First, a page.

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St.-Matthäus-Kirchhof Berlin
St Matthaeus Kirchhof © Foto: Manfred Brückels by wikimedia commons

Old St. Matthäus Churchyard

Snow White and the King of Germany

Visit Rio Reiser and the Brothers Grimm at the Alter St. Matthäus-Kirchhof. The cemetery tells Berlin’s story from the 19th century to the present day.

A cemetery full of fairy tales – from Snow White to the Frog King to the König von Deutschland. A cemetery full of real-life stories – the fight against diseases, the struggle for tolerance and resistance against dictatorship. The Alter St. Matthäus-Kirchhof has many tales to tell.

History of the cemetery

On 25 March 1856, the cemetery of the church of St. Matthew was consecrated the prosperous Tiergarten neighbourhood also known as the Geheimratsviertel. The area was home to merchants, artists, administrators and of course Geheimrate, the highest officials of the royal court. The area was almost completely destroyed in the Second World War, and today the church is among the buildings of the Kulturforum, including the Neue Nationalgalerie, the Staatsbibliothek and the Philharmonie.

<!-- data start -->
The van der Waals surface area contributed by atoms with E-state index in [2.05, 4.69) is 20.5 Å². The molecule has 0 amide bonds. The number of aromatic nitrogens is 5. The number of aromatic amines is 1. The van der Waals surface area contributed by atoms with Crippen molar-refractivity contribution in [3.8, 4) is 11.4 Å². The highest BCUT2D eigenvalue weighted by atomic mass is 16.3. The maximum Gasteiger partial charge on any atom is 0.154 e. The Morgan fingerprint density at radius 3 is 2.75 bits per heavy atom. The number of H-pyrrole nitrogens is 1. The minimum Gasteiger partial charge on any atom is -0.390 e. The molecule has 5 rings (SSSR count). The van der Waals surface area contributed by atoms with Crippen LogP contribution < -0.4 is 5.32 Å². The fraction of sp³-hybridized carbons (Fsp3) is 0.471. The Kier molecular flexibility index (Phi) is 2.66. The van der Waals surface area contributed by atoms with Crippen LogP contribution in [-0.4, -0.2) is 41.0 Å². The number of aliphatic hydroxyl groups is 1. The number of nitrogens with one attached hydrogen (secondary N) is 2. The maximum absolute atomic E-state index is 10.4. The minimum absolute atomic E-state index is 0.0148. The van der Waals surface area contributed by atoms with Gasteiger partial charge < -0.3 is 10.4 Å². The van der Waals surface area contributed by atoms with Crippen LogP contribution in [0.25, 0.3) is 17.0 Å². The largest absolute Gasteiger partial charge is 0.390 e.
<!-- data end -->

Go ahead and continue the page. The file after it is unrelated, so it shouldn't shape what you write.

Ornate 19th-century tombs and 50 graves of honour for distinguished figures can be found at the churchyard in Schöneberg, bearing witness to the cemetery’s rich cultural heritage.

Graves of famous figures

The Alter St. Matthäus Kirchhof contains the graves of the brothers Jakob and Wilhelm Grimm. The two fairytale writers are buried next to each other and you can recognise them by their modest, plain gravestones.
Rio Reiser, sometimes known as the King of Germany after his hit song König von Deutschland, is also buried at the cemetery, after his grave was moved here. A slab on the ground marks his grave, and fans often leave photos, flowers, crowns and other tributes there.

The grave of the physician and hygienist Rudolf Virchow, who became famous for his theory of cellular pathology, can also be found at the cemetery, as can that of May Ayim, the Afro-German poet and activist.


A memorial stone recalls Claus von Stauffenberg and the other members of the plot to assassinate Hitler on 20 July 1944. They were first buried in the cemetery, but Heinrich Himmler had their bodies exhumed and burnt, and their ashes scattered anonymously on a sewage farm
Another place of burial and remembrance is the “denk mal positHIV” for people who have died of AIDS.

Garten der Sternenkinder

Sternenkinder – star children – is a loving name for miscarried or stillborn children. This is a place where parents can grieve and remember them.

Gründerzeit mausoleums

You must take a look at the lavishly designed and decorated mausoleums and tombs from the Gründerzeit – the rise of German industrialism in the late 19th century. Many rich citizens were laid to rest here at the cemetery. The tomb of the von Hansemann family and the Renaissance-inspired grave of Carl Hofmann are particularly interesting testimonials of the era.

Café finovo

The cemetery is intended as a meeting-place, and the lovingly furnished Café finovo is ideal for this. It is a suitable venue for funeral receptions, but also a neighbourhood café for a pleasant get-together. Try the home-made cake and a cup of coffee.